I will be interested how formal responsibility is defined for everyone but also what roles those responsibilities fall to. Also, is it usually one person's or groups's sole responsibility? Are different validation steps performed? If so is it a coordinated process?


Gaz

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Post #1569170
Posted Friday, May 9, 2014 2:13 AM
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Our backups are restored to a secondary location nightly thereby prooving that the backups can in fact be restored.

This is a process worked out in collaboration between DBAs and sysadmins. Teamwork is the key. ASSUME and you make an *** out of U and ME.


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Post #1569171
Posted Friday, May 9, 2014 2:40 AM
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Some of the SMEs are now using VM snapshots/backups as their backup solution rather than a proper SQLServer backup. Works some of the time... Other places rely on the auto close functionality of the database and then use a file level backup agent.

And with the previous 2 methods emergency mode doesn't always work.

I always prefer to work with the corporate backup teams who know that a dba is there to help.

Too many of the places I have seen, even the large companies that ought to know better, dont have any strategy of testing backups. Oh the attitude is new hardware is better, of the 3rd party server host wont have a disaster because of xyz!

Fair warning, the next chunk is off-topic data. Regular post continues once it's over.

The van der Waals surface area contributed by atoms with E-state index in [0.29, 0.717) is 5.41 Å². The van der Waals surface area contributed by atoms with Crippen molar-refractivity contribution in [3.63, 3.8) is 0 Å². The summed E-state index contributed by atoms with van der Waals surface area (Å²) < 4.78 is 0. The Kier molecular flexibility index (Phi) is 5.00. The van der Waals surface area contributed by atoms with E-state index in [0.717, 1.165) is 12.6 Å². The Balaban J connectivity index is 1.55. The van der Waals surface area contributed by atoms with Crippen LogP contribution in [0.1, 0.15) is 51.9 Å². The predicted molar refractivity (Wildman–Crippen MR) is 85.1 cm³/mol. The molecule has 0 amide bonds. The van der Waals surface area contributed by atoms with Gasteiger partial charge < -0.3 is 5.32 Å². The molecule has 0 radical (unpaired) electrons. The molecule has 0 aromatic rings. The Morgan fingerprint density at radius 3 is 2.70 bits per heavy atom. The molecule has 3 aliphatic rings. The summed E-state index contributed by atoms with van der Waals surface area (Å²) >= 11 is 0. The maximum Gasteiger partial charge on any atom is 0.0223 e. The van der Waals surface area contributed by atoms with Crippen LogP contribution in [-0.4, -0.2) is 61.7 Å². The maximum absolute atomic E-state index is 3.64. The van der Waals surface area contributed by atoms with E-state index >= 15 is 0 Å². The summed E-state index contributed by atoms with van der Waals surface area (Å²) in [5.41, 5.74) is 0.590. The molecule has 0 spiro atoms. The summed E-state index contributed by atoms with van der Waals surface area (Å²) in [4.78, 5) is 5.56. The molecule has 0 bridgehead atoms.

Post #1569177
Posted Friday, May 9, 2014 3:36 AM
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Not a fan of anything but "native sql backups" personally. We backup all our databases to a network share and the tape backup kicks in from there.

I'm surprised 3rd party backup software for SQL even exists. Just asking for trouble in using them IMO.

We're always restoring backups to Test systems, etc so plenty of tests are regularly done.
Post #1569188
Posted Friday, May 9, 2014 6:19 AM
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We use native SQL backups that are then backed up to tape using Symantec BackupExec. As the DBA/Network Admin I'm responsible for backing up all company data and testing it.